X-ray machines are used in health care for visualising bone structures and other dense tissues such as tumours. Non-medicial applications include security and material analysis.
X-rays are highly penetrating, ionizing radiation, therefore X-ray machines are used to take pictures of dense tissues such as bones and teeth. This is because bones absorb the radiation more than the less dense soft tissue. X-rays from a source pass through the body and onto a photographic cassette.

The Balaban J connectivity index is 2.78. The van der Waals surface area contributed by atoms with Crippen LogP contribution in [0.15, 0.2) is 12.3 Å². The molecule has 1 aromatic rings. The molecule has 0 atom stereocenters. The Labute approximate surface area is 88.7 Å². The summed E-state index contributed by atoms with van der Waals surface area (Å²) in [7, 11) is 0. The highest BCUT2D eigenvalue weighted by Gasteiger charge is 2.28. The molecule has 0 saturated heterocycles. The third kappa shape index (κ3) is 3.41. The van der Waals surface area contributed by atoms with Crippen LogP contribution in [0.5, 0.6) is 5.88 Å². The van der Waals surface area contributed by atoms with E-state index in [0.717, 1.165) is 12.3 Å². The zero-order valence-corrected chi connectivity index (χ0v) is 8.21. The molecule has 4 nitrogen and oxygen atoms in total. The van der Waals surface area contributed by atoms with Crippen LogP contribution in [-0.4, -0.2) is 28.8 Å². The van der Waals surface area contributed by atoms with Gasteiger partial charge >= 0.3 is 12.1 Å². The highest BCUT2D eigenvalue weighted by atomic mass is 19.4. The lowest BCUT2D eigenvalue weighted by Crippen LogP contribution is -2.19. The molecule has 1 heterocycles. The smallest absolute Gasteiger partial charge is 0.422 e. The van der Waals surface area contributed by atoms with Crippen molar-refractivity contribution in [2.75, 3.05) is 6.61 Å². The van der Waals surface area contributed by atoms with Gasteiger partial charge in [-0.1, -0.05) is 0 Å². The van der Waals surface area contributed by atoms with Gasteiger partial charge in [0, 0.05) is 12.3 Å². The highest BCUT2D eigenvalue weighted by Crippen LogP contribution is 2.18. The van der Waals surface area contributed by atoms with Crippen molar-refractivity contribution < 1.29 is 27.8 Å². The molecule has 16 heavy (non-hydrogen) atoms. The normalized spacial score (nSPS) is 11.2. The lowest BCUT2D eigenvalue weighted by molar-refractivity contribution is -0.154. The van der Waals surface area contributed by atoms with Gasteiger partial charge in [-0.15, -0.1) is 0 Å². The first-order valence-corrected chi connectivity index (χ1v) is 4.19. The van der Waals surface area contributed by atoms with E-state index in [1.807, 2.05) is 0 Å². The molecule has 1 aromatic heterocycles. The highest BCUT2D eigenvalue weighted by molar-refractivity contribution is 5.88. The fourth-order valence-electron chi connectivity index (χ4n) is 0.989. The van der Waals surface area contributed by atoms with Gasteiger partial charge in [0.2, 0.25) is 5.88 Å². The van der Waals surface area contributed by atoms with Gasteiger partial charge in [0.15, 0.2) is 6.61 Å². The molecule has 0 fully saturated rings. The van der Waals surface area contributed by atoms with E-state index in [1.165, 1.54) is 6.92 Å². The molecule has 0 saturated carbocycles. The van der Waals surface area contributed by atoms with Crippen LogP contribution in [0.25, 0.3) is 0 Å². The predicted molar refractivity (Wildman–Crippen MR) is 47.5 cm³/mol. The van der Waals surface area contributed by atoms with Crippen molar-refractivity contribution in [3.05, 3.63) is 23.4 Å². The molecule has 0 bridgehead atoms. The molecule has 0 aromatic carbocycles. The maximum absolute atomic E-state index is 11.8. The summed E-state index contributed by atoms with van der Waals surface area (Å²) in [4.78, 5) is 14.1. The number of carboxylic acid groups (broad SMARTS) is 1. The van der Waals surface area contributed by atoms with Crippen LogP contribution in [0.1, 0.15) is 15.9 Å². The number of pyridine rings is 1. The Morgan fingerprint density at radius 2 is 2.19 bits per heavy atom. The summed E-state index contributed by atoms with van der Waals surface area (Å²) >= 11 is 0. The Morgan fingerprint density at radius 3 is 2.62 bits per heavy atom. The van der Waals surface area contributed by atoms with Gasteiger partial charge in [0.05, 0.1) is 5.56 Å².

Areas where radiation is absorbed show up as lighter shades of grey (closer to white). This can be used to diagnose broken or fractured bones. In fluoroscopy, imaging of the digestive tract is done with the help of a radiocontrast agent such as barium sulfate, which is opaque to X-rays.
After WWI, X-Rays had become commonplace, as did a new way of thinking about sexuality.